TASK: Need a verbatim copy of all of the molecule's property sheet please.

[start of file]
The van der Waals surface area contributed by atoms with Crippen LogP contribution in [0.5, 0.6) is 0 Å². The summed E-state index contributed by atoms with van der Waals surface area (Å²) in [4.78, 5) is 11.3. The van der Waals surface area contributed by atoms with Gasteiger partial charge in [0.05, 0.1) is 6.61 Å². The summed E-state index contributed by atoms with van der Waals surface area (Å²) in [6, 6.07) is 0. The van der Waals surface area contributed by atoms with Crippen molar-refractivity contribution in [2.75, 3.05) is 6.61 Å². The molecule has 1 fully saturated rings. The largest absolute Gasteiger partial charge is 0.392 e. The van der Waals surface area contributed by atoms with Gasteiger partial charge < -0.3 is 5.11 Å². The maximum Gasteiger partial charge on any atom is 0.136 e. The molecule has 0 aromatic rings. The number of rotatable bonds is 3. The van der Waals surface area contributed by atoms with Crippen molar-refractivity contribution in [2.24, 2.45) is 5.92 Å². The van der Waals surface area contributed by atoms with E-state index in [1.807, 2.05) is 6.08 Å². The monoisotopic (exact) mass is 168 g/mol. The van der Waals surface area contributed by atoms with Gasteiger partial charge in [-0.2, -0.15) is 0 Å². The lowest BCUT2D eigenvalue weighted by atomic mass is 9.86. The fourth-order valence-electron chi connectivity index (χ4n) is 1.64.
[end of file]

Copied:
The van der Waals surface area contributed by atoms with Crippen LogP contribution in [0.5, 0.6) is 0 Å². The summed E-state index contributed by atoms with van der Waals surface area (Å²) in [4.78, 5) is 11.3. The van der Waals surface area contributed by atoms with Gasteiger partial charge in [0.05, 0.1) is 6.61 Å². The summed E-state index contributed by atoms with van der Waals surface area (Å²) in [6, 6.07) is 0. The van der Waals surface area contributed by atoms with Crippen molar-refractivity contribution in [2.75, 3.05) is 6.61 Å². The molecule has 1 fully saturated rings. The largest absolute Gasteiger partial charge is 0.392 e. The van der Waals surface area contributed by atoms with Gasteiger partial charge < -0.3 is 5.11 Å². The maximum Gasteiger partial charge on any atom is 0.136 e. The molecule has 0 aromatic rings. The number of rotatable bonds is 3. The van der Waals surface area contributed by atoms with Crippen molar-refractivity contribution in [2.24, 2.45) is 5.92 Å². The van der Waals surface area contributed by atoms with E-state index in [1.807, 2.05) is 6.08 Å². The monoisotopic (exact) mass is 168 g/mol. The van der Waals surface area contributed by atoms with Gasteiger partial charge in [-0.2, -0.15) is 0 Å². The lowest BCUT2D eigenvalue weighted by atomic mass is 9.86. The fourth-order valence-electron chi connectivity index (χ4n) is 1.64.